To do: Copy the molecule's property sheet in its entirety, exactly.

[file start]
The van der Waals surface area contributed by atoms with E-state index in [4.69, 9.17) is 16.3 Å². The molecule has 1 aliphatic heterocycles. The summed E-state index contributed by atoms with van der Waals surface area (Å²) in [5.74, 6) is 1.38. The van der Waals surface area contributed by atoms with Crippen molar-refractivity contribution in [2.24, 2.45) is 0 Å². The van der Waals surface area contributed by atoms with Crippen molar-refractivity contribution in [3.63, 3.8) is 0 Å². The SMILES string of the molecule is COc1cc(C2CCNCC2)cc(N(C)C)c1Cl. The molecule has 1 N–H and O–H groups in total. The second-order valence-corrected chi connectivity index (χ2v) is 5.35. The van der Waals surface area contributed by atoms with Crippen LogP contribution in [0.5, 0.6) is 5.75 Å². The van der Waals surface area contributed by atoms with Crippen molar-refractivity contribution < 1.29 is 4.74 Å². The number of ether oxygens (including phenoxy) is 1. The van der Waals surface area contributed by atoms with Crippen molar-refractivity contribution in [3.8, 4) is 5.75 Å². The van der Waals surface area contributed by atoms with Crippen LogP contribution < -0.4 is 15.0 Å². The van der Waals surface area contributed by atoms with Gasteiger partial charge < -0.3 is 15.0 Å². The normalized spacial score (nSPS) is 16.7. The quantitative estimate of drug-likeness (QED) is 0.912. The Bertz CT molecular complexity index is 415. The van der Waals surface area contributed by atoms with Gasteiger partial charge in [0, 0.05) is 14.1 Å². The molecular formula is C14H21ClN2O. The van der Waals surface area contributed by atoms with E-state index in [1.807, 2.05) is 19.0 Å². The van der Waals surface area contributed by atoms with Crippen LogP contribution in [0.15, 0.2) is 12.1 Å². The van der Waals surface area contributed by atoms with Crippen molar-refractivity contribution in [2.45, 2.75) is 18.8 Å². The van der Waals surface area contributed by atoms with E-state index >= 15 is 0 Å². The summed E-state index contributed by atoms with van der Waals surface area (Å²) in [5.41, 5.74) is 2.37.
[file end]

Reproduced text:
The van der Waals surface area contributed by atoms with E-state index in [4.69, 9.17) is 16.3 Å². The molecule has 1 aliphatic heterocycles. The summed E-state index contributed by atoms with van der Waals surface area (Å²) in [5.74, 6) is 1.38. The van der Waals surface area contributed by atoms with Crippen molar-refractivity contribution in [2.24, 2.45) is 0 Å². The van der Waals surface area contributed by atoms with Crippen molar-refractivity contribution in [3.63, 3.8) is 0 Å². The SMILES string of the molecule is COc1cc(C2CCNCC2)cc(N(C)C)c1Cl. The molecule has 1 N–H and O–H groups in total. The second-order valence-corrected chi connectivity index (χ2v) is 5.35. The van der Waals surface area contributed by atoms with Crippen LogP contribution in [0.5, 0.6) is 5.75 Å². The van der Waals surface area contributed by atoms with Crippen molar-refractivity contribution < 1.29 is 4.74 Å². The number of ether oxygens (including phenoxy) is 1. The van der Waals surface area contributed by atoms with Crippen molar-refractivity contribution in [3.8, 4) is 5.75 Å². The van der Waals surface area contributed by atoms with Crippen LogP contribution < -0.4 is 15.0 Å². The van der Waals surface area contributed by atoms with Gasteiger partial charge < -0.3 is 15.0 Å². The normalized spacial score (nSPS) is 16.7. The quantitative estimate of drug-likeness (QED) is 0.912. The Bertz CT molecular complexity index is 415. The van der Waals surface area contributed by atoms with Gasteiger partial charge in [0, 0.05) is 14.1 Å². The molecular formula is C14H21ClN2O. The van der Waals surface area contributed by atoms with E-state index in [1.807, 2.05) is 19.0 Å². The van der Waals surface area contributed by atoms with Crippen LogP contribution in [0.15, 0.2) is 12.1 Å². The van der Waals surface area contributed by atoms with Crippen molar-refractivity contribution in [2.45, 2.75) is 18.8 Å². The van der Waals surface area contributed by atoms with E-state index >= 15 is 0 Å². The summed E-state index contributed by atoms with van der Waals surface area (Å²) in [5.41, 5.74) is 2.37.